Throughout his high school career, Drew Hatfield has seemingly lived — and thrived — in the spotlight.
As a mere freshman in 2016, he was already a captain and the leading receiver and one of the top playmakers on Mingo Central’s state champion football team.
A few months later, he was a starter on the Miners basketball team that knocked off favored Poca in the Region 4 finals, snapping the Dots’ 52-game home court win streak and sending Mingo Central to the state tournament, where it earned its first win at the state’s showcase event, with Hatfield scoring a team-high 23 points.
As a junior, he was the subject of much notoriety for playing football in the fall with the Miners and basketball in the winter at Logan, switching back and forth between the accomplished Corridor G athletic programs, reportedly due to his father’s job. And now as a senior, and back home on Miner Mountain, Hatfield’s threatening to break a bushel of West Virginia receiving records, several of them from Nitro’s memorable showtime run to the 1998 Class AAA title.
“Drew is one of those guys you want to coach,’’ said Josh Sammons, Mingo Central’s football coach. “He’s a kid you want to see do good, not only on the football field but in school and the community and throughout life.
“He’s a great football player and anytime he touches the ball, great things can happen. You can see that from the numbers he puts up. I can’t think of anybody else I’d like to see have an opportunity to break those records.’’
Hatfield, at 5-foot-11 and 182 pounds, was a contender for the Randy Moss Award last year as the state’s top receiver, and figures to be near the top of that list again. Only this time, he might be supplementing his candidacy with some records for single-season and career efforts.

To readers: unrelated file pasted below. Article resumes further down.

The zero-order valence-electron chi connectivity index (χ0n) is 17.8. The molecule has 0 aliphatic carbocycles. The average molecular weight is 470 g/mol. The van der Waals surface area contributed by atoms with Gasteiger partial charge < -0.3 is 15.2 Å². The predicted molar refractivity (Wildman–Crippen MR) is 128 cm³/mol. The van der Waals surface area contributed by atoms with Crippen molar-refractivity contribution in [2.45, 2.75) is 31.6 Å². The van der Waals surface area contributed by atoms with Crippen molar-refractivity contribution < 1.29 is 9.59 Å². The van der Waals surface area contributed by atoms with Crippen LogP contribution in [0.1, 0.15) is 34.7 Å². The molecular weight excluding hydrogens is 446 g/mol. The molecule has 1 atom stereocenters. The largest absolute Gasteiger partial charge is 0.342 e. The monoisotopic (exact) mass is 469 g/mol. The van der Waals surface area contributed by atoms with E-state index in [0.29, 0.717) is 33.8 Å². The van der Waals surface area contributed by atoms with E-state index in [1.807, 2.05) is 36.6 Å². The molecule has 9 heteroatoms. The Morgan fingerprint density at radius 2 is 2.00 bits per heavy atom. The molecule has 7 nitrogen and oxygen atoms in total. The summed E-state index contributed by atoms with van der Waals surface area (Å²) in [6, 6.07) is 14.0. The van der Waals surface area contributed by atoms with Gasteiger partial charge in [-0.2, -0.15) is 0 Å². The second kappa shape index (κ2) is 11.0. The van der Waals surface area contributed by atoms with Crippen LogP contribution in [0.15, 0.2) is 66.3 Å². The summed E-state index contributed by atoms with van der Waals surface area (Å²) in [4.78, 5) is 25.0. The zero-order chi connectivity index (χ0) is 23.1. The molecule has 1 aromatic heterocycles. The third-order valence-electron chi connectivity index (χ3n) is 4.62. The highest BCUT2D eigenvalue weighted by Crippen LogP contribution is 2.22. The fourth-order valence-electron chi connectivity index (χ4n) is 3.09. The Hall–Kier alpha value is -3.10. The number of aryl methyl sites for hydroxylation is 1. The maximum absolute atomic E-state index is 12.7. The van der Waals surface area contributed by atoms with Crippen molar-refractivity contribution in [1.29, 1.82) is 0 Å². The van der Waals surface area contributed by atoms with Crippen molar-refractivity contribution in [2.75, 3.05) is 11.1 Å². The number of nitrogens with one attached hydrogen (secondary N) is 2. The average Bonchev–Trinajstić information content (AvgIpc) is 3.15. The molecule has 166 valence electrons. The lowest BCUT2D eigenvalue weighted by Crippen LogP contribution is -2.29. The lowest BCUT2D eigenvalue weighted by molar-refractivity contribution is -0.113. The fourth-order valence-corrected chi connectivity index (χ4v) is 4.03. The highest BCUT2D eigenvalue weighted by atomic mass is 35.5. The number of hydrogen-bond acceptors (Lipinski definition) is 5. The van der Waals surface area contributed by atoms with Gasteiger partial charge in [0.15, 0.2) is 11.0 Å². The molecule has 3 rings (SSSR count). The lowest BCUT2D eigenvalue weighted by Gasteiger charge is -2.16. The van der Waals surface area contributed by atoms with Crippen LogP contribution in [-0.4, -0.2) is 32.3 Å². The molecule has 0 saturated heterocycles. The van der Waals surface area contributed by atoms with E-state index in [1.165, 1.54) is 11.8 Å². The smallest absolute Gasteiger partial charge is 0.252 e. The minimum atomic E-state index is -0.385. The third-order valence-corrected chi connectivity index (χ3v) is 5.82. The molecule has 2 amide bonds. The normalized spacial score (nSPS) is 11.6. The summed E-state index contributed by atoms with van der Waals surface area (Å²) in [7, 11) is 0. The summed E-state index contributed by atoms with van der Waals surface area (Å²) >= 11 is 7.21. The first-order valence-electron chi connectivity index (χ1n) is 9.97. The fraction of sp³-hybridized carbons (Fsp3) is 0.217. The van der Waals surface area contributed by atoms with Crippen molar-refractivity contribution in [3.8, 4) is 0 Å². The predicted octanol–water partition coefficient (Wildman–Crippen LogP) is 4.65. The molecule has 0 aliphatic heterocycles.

The most likely mark to fall is the regular-season record for catches, which is currently 99 by Nitro’s Chris Fulmer in 2003 (see chart). Hatfield, who averages more than 11 receptions, has two games remaining in the regular season and needs just 8 to match Fulmer. Hatfield enters Friday’s home game against Chapmanville with 91 catches for 1,375 yards and 17 touchdowns, all of them coming from Miner junior QB Daylin Goad.
The single-season yardage and TD marks are also well within his reach — 1,443 yards by Fulmer and 24 TDs by Jefferson’s Christian Johnson in 2014. Career records, which include playoff games, are also possible, especially if the Miners (6-2, No. 14 in the Class AA ratings) qualify for the postseason this year.
Hatfield stands 21 catches, 437 yards and 13 TDs away from the current career marks, having hauled in 308 passes for 4,631 yards and 61 touchdowns in his Miner career.
Other potential targets are the single-season all-games records for receptions, yards and TDs, all held by former Nitro flash Chris Martin, who played catch for 14 games with two-time Kennedy Award-winning quarterback J.R. House in 1998 and ended with 132 receptions, 2,056 yards and 27 touchdowns.
Asked if breaking any of those records meant more to him than the others, Hatfield had a ready answer.